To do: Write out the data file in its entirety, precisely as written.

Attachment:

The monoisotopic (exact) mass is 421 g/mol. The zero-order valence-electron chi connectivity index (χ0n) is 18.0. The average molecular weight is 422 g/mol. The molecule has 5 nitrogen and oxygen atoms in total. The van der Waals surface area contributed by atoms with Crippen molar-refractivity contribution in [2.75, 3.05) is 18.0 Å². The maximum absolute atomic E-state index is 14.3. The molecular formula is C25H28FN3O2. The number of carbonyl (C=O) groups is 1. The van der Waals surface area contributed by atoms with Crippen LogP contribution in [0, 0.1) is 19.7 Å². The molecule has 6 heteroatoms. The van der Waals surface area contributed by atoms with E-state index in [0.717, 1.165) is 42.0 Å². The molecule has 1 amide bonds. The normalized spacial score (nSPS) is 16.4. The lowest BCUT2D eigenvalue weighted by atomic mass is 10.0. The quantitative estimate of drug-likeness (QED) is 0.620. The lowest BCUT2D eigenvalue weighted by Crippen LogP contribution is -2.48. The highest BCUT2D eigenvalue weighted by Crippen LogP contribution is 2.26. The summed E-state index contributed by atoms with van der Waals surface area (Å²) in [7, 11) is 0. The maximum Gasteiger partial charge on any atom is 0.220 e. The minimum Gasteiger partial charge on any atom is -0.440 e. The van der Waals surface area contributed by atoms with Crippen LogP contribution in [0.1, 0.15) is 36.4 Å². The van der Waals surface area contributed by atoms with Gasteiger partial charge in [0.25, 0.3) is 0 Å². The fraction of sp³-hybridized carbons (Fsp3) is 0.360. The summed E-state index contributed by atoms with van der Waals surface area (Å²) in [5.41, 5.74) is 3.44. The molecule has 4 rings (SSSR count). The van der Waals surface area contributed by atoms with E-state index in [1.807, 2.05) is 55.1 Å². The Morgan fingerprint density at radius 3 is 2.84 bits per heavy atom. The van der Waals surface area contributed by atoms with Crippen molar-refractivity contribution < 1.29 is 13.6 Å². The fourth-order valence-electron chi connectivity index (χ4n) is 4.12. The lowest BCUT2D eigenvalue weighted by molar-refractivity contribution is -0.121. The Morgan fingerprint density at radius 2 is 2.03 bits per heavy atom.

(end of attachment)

The monoisotopic (exact) mass is 421 g/mol. The zero-order valence-electron chi connectivity index (χ0n) is 18.0. The average molecular weight is 422 g/mol. The molecule has 5 nitrogen and oxygen atoms in total. The van der Waals surface area contributed by atoms with Crippen molar-refractivity contribution in [2.75, 3.05) is 18.0 Å². The maximum absolute atomic E-state index is 14.3. The molecular formula is C25H28FN3O2. The number of carbonyl (C=O) groups is 1. The van der Waals surface area contributed by atoms with Crippen LogP contribution in [0, 0.1) is 19.7 Å². The molecule has 6 heteroatoms. The van der Waals surface area contributed by atoms with E-state index in [0.717, 1.165) is 42.0 Å². The molecule has 1 amide bonds. The normalized spacial score (nSPS) is 16.4. The lowest BCUT2D eigenvalue weighted by atomic mass is 10.0. The quantitative estimate of drug-likeness (QED) is 0.620. The lowest BCUT2D eigenvalue weighted by Crippen LogP contribution is -2.48. The highest BCUT2D eigenvalue weighted by Crippen LogP contribution is 2.26. The summed E-state index contributed by atoms with van der Waals surface area (Å²) in [7, 11) is 0. The maximum Gasteiger partial charge on any atom is 0.220 e. The minimum Gasteiger partial charge on any atom is -0.440 e. The van der Waals surface area contributed by atoms with Crippen LogP contribution in [0.1, 0.15) is 36.4 Å². The van der Waals surface area contributed by atoms with Gasteiger partial charge in [0.25, 0.3) is 0 Å². The fraction of sp³-hybridized carbons (Fsp3) is 0.360. The summed E-state index contributed by atoms with van der Waals surface area (Å²) in [5.41, 5.74) is 3.44. The molecule has 4 rings (SSSR count). The van der Waals surface area contributed by atoms with E-state index in [1.807, 2.05) is 55.1 Å². The Morgan fingerprint density at radius 3 is 2.84 bits per heavy atom. The van der Waals surface area contributed by atoms with Crippen molar-refractivity contribution < 1.29 is 13.6 Å². The fourth-order valence-electron chi connectivity index (χ4n) is 4.12. The lowest BCUT2D eigenvalue weighted by molar-refractivity contribution is -0.121. The Morgan fingerprint density at radius 2 is 2.03 bits per heavy atom.